Art for Inner City Youth
Art in the City
While some of the world's best art museums are located in big cities, so too are some of the most underprivileged neighborhoods and schools. Students who live just blocks away from the Art Institute of Chicago and the Metropolitan Museum of Art may never find themselves experiencing, appreciating, or even setting foot in, some of these amazing museums. It is up to the art teachers in their lives to make a way for these students to bridge the gap between the experiences of the inner city and art appreciation.
These art lesson plans for inner city youth are designed to do just that. By examining what these students already know and building on that knowledge, art appreciation can meet them in the inner city and help expand their definition of art.
A can of spray paint and a bridge overpass may be the closest some city kids have ever come to doing artwork outside of the classroom. Rather than rejecting this as graffiti, why not consider this as a starting point for discussion. By tossing out some questions to the class, you might find that they already have a sense of art appreciation, without even knowing it. Here are some questions to help generate discussion with your inner city youth.
- What do you think of when you think of art? Is all art in museums? Does art have to be in a museum?
- How many pieces of art do you think you've seen this week?
- Did you see any art on the way to school today?
- Not including graffiti which includes certain words, have you seen any graffiti that you might consider beautiful? (Be prepared for some kids to get stuck on the idea of swear words in graffiti, and gently continue the conversation where you need it to go.)
- Think about a piece of graffiti that you like. What would you say that you like about it? The colors? The shapes? The shades? How does it make you feel?
- Is graffiti art? Why or why not?
Remember, you can start at many different points in this discussion to get the students where you want them -- you can start with questions about art and connect that with thoughts on graffiti or start with questions on graffiti and move the kids toward understanding that it is art. Either way you can direct the students to an understanding that art comes in many different forms and some might already be familiar to them.
If it doesn't seem likely for your class to enter into a discussion with you, perhaps showing them photographs of famous artwork with graffiti and murals mixed in, you could start a class discussion on what constitutes art.
Graffiti for Hire
After introducing graffiti as an art form, students may be interested to learn about community mural projects. One good example of an inner city community mural program is the Groundswell Community Mural Project in New York City. Since it was established in 1996, about 500 14 to 21 year olds participate each year in graphic art projects around the city. Professional artists are hired to design the art and students and volunteers participate in art training and completion of the art projects. Most of these projects are painted murals on large walls throughout the city. These murals brighten up the landscape of the city and cover over areas that might have been otherwise deteriorating. In every case the images are bright and colorful and send an inspiring message of peace and unity.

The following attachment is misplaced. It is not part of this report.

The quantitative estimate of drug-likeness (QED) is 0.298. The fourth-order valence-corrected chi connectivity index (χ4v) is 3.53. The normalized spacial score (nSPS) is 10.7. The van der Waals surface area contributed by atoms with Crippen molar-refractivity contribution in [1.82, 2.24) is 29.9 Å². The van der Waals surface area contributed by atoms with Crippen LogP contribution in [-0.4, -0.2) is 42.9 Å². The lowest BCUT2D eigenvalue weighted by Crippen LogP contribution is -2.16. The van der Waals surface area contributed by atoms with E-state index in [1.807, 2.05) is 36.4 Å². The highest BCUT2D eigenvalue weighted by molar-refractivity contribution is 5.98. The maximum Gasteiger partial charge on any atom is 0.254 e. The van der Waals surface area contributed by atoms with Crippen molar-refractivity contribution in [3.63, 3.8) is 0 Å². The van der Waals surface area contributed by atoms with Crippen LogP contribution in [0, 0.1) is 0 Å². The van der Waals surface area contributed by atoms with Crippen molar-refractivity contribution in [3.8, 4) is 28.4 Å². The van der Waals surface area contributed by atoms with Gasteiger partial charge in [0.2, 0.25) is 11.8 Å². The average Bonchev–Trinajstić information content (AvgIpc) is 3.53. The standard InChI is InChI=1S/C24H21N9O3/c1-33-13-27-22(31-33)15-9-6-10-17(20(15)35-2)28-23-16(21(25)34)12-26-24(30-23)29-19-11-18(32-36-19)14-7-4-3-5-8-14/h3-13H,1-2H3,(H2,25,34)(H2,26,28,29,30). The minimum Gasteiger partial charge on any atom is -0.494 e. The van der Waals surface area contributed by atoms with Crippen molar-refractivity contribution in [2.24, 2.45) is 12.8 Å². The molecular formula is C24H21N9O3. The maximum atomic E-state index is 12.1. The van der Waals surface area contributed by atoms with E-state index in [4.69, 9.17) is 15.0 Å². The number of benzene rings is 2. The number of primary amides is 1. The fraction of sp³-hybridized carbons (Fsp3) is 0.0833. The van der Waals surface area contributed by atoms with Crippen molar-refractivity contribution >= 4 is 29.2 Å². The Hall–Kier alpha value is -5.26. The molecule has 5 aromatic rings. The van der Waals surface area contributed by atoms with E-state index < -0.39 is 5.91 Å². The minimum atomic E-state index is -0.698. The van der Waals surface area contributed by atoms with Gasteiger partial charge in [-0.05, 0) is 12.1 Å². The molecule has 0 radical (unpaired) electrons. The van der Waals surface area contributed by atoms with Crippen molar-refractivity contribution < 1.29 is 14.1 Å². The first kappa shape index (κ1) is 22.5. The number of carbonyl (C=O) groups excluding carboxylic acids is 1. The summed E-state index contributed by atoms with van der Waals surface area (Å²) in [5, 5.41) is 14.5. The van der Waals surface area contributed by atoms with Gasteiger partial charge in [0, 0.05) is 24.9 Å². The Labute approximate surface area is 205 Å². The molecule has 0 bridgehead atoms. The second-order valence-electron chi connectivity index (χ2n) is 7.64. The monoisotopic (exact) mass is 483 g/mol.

To inspire students toward beauty in graffiti, the students need to break away from the mindset of vandalism. It is important to encourage the class to participate in programs that might allow them to express themselves through art without getting in trouble with the law. A little research may help you determine what art programs are available in your city. A call to your city's chamber of commerce may help direct you to mural art programs in your city.
In the mean time, try these art lesson plans for your inner city youth. Provide them with an opportunity to work together on an art project for the school. Ideally, having the students work together on a wall mural project to enhance the beauty of the school would be perfect. If this is not an option, try covering a wall with paper and having the students work together to design and complete a mural either in the art classroom or a school hallway.
If vandalism occurs, remind the students that unsolicited outdoor graffiti is also vandalism. Perhaps they will learn something greater than just a lesson in art.